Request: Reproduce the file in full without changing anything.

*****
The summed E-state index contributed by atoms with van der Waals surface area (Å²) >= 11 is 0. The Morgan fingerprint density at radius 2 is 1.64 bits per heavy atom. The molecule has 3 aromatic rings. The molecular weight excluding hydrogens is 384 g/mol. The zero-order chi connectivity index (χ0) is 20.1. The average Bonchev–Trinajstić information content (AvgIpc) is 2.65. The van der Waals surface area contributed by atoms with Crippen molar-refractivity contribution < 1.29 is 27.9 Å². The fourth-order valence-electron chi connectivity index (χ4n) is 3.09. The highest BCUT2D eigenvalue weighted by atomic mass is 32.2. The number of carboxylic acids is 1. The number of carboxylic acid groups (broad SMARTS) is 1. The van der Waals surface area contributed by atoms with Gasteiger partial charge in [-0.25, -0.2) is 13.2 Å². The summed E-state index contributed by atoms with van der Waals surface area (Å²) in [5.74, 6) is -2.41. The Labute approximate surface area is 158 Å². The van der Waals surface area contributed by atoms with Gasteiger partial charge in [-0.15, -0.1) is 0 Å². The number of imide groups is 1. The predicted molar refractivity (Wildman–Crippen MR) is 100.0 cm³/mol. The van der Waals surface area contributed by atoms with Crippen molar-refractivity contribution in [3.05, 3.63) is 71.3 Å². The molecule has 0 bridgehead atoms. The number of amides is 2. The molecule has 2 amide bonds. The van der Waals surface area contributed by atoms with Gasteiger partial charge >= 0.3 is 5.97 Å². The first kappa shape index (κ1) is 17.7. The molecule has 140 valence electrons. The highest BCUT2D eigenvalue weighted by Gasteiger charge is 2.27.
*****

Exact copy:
The summed E-state index contributed by atoms with van der Waals surface area (Å²) >= 11 is 0. The Morgan fingerprint density at radius 2 is 1.64 bits per heavy atom. The molecule has 3 aromatic rings. The molecular weight excluding hydrogens is 384 g/mol. The zero-order chi connectivity index (χ0) is 20.1. The average Bonchev–Trinajstić information content (AvgIpc) is 2.65. The van der Waals surface area contributed by atoms with Crippen molar-refractivity contribution < 1.29 is 27.9 Å². The fourth-order valence-electron chi connectivity index (χ4n) is 3.09. The highest BCUT2D eigenvalue weighted by atomic mass is 32.2. The number of carboxylic acids is 1. The number of carboxylic acid groups (broad SMARTS) is 1. The van der Waals surface area contributed by atoms with Gasteiger partial charge in [-0.25, -0.2) is 13.2 Å². The summed E-state index contributed by atoms with van der Waals surface area (Å²) in [5.74, 6) is -2.41. The Labute approximate surface area is 158 Å². The van der Waals surface area contributed by atoms with Gasteiger partial charge in [-0.15, -0.1) is 0 Å². The number of imide groups is 1. The predicted molar refractivity (Wildman–Crippen MR) is 100.0 cm³/mol. The van der Waals surface area contributed by atoms with Crippen molar-refractivity contribution in [3.05, 3.63) is 71.3 Å². The molecule has 0 bridgehead atoms. The number of amides is 2. The molecule has 2 amide bonds. The van der Waals surface area contributed by atoms with Gasteiger partial charge >= 0.3 is 5.97 Å². The first kappa shape index (κ1) is 17.7. The molecule has 140 valence electrons. The highest BCUT2D eigenvalue weighted by Gasteiger charge is 2.27.